« on: 10/10/11, 15:31 »

I think we should wait until all follow the blue trail, and again ask what happened?    Remember when lake Erie had walleye ? ALL about cash
Posted by: BobD
« on: 10/10/11, 08:05 »

those who cry wolf are clueless as to what it takes to have a good hatch and most importantly the survival of the fry. I know that they mean well and all but really do they have to always advocate closing the spring season, slot limits, increased minimum size as well as vastly reduced creel limits. Just because a female walleye is not heavy with eggs in june does not make her any less a female that is due to spawn the following spring!
With walleye numbers down around 70% from a few years ago seems like your clueless!! :D
Since the survival of fry and conditions for a successful hatch are MULTIFACTORIAL, I vote for increasing the odds of successful spawn by whatever means necessary until two above average hatches occur consecutively.
That means:  Putting a size limit on Canadian walleye (Yep, taking a 13 incher means they don't even have a chance to spawn even once in their short lifetime), increasing our minimum size in the states (increase the chance that some of those 15-16 inch fish can actaully spawn); or put in a slot limit (Really increases the chances that those 18-22" fish are available to spawn); close the Maumee and Detroit fisheries (won't, too much money involved); and catch and release on the Lake until spawning ends (won't, see previous comment).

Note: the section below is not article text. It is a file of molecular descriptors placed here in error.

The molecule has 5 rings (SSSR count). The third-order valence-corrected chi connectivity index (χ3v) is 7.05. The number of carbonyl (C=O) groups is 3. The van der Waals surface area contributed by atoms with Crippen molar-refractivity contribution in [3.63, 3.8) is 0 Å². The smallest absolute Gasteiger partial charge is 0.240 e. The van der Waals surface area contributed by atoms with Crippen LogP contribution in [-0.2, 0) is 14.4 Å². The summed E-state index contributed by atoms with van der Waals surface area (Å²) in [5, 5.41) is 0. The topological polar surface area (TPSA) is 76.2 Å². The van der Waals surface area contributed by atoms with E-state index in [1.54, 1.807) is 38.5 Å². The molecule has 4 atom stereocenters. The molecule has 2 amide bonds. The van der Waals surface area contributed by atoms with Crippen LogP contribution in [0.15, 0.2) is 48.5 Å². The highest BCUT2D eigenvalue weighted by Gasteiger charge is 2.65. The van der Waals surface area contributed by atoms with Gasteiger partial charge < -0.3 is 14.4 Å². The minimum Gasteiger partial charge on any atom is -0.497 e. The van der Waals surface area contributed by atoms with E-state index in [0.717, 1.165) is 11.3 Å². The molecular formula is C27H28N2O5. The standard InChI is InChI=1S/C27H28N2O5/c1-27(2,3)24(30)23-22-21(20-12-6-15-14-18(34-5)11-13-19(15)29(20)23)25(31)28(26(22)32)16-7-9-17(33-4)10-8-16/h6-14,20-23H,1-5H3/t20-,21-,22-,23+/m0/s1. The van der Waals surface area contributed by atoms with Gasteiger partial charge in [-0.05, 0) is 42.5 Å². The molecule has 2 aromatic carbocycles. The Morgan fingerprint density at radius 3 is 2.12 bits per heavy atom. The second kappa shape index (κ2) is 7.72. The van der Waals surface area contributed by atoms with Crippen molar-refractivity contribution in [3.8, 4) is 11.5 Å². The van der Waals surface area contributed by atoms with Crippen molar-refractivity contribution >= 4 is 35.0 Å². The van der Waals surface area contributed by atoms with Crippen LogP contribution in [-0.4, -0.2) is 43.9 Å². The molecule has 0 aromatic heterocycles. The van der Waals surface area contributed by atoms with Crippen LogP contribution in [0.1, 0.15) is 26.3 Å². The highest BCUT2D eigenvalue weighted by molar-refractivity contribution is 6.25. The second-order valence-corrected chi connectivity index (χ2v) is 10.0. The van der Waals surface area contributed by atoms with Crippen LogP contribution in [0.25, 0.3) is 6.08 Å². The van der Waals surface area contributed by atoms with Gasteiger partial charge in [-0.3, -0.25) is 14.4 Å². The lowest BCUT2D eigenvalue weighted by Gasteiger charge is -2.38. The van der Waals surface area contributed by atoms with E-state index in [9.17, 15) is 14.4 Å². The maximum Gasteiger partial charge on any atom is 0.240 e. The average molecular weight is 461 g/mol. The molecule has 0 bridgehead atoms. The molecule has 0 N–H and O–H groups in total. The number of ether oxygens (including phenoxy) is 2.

Do we have the best Walleye fishery in the world?  Well, we did, but it isn't now, at least in my opinion. <3
Posted by: Fishman
« on: 10/07/11, 17:10 »

Are the Ontario numbers in yet?
Posted by: Wakina
« on: 09/19/11, 11:05 »

I agree, those who cry wolf are clueless as to what it takes to have a good hatch and most importantly the survival of the fry. I know that they mean well and all but really do they have to always advocate closing the spring season, slot limits, increased minimum size as well as vastly reduced creel limits. Just because a female walleye is not heavy with eggs in june does not make her any less a female that is due to spawn the following spring!
Posted by: rod bender bob
« on: 09/19/11, 10:38 »

yes, you're right I just wanted it to show MAJOR hatch so I didn't have to endure another round of posts about how the lake is dying we have to C&R only,or set the limit at zero, or make the legal keep length limit 45 inches LOL
Posted by: Dave Kelch, Sea Grant Extension Specialist